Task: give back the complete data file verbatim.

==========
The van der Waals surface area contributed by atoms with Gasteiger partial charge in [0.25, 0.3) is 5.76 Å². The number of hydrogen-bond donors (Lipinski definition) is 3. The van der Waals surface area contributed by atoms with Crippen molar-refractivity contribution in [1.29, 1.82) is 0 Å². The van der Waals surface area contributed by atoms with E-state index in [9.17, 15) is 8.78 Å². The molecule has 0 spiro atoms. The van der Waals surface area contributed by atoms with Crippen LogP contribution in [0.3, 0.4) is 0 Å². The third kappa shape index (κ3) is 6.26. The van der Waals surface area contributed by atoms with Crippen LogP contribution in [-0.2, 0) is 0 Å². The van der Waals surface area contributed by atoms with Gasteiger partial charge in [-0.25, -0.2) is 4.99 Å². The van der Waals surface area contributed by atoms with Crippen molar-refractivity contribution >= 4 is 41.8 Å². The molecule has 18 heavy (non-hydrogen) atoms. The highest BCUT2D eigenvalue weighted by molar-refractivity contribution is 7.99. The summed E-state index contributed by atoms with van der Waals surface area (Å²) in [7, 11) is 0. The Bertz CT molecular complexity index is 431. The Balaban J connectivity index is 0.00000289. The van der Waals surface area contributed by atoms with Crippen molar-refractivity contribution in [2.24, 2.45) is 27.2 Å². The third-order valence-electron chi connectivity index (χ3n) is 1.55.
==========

The van der Waals surface area contributed by atoms with Gasteiger partial charge in [0.25, 0.3) is 5.76 Å². The number of hydrogen-bond donors (Lipinski definition) is 3. The van der Waals surface area contributed by atoms with Crippen molar-refractivity contribution in [1.29, 1.82) is 0 Å². The van der Waals surface area contributed by atoms with E-state index in [9.17, 15) is 8.78 Å². The molecule has 0 spiro atoms. The van der Waals surface area contributed by atoms with Crippen LogP contribution in [0.3, 0.4) is 0 Å². The third kappa shape index (κ3) is 6.26. The van der Waals surface area contributed by atoms with Crippen LogP contribution in [-0.2, 0) is 0 Å². The van der Waals surface area contributed by atoms with Gasteiger partial charge in [-0.25, -0.2) is 4.99 Å². The van der Waals surface area contributed by atoms with Crippen molar-refractivity contribution >= 4 is 41.8 Å². The molecule has 18 heavy (non-hydrogen) atoms. The highest BCUT2D eigenvalue weighted by molar-refractivity contribution is 7.99. The summed E-state index contributed by atoms with van der Waals surface area (Å²) in [7, 11) is 0. The Bertz CT molecular complexity index is 431. The Balaban J connectivity index is 0.00000289. The van der Waals surface area contributed by atoms with Crippen molar-refractivity contribution in [2.24, 2.45) is 27.2 Å². The third-order valence-electron chi connectivity index (χ3n) is 1.55.